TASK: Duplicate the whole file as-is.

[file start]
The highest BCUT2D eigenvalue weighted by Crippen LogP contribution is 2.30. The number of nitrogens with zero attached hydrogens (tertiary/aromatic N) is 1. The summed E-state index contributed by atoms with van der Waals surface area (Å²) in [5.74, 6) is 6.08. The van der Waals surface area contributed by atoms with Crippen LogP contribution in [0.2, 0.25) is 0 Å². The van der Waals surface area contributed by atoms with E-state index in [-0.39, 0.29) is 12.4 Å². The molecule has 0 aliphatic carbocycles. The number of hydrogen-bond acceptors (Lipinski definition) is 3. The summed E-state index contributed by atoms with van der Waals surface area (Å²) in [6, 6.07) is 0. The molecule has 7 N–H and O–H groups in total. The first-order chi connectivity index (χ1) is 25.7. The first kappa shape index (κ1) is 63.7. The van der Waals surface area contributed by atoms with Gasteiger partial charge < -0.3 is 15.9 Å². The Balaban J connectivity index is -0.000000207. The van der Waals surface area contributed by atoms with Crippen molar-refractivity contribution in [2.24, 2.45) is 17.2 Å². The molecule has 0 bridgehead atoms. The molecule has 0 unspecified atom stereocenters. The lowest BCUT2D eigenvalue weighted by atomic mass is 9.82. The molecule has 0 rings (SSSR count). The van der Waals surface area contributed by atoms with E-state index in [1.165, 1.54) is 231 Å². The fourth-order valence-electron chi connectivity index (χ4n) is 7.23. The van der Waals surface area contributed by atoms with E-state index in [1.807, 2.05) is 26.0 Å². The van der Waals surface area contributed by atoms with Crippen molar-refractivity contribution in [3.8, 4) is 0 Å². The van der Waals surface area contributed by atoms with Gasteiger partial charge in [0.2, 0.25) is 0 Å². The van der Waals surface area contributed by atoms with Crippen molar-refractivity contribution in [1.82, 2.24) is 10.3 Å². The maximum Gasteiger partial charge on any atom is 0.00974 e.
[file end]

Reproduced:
The highest BCUT2D eigenvalue weighted by Crippen LogP contribution is 2.30. The number of nitrogens with zero attached hydrogens (tertiary/aromatic N) is 1. The summed E-state index contributed by atoms with van der Waals surface area (Å²) in [5.74, 6) is 6.08. The van der Waals surface area contributed by atoms with Crippen LogP contribution in [0.2, 0.25) is 0 Å². The van der Waals surface area contributed by atoms with E-state index in [-0.39, 0.29) is 12.4 Å². The molecule has 0 aliphatic carbocycles. The number of hydrogen-bond acceptors (Lipinski definition) is 3. The summed E-state index contributed by atoms with van der Waals surface area (Å²) in [6, 6.07) is 0. The molecule has 7 N–H and O–H groups in total. The first-order chi connectivity index (χ1) is 25.7. The first kappa shape index (κ1) is 63.7. The van der Waals surface area contributed by atoms with Gasteiger partial charge < -0.3 is 15.9 Å². The Balaban J connectivity index is -0.000000207. The van der Waals surface area contributed by atoms with Crippen molar-refractivity contribution in [2.24, 2.45) is 17.2 Å². The molecule has 0 bridgehead atoms. The molecule has 0 unspecified atom stereocenters. The lowest BCUT2D eigenvalue weighted by atomic mass is 9.82. The molecule has 0 rings (SSSR count). The van der Waals surface area contributed by atoms with E-state index in [1.165, 1.54) is 231 Å². The fourth-order valence-electron chi connectivity index (χ4n) is 7.23. The van der Waals surface area contributed by atoms with E-state index in [1.807, 2.05) is 26.0 Å². The van der Waals surface area contributed by atoms with Crippen molar-refractivity contribution in [3.8, 4) is 0 Å². The van der Waals surface area contributed by atoms with Gasteiger partial charge in [0.2, 0.25) is 0 Å². The van der Waals surface area contributed by atoms with Crippen molar-refractivity contribution in [1.82, 2.24) is 10.3 Å². The maximum Gasteiger partial charge on any atom is 0.00974 e.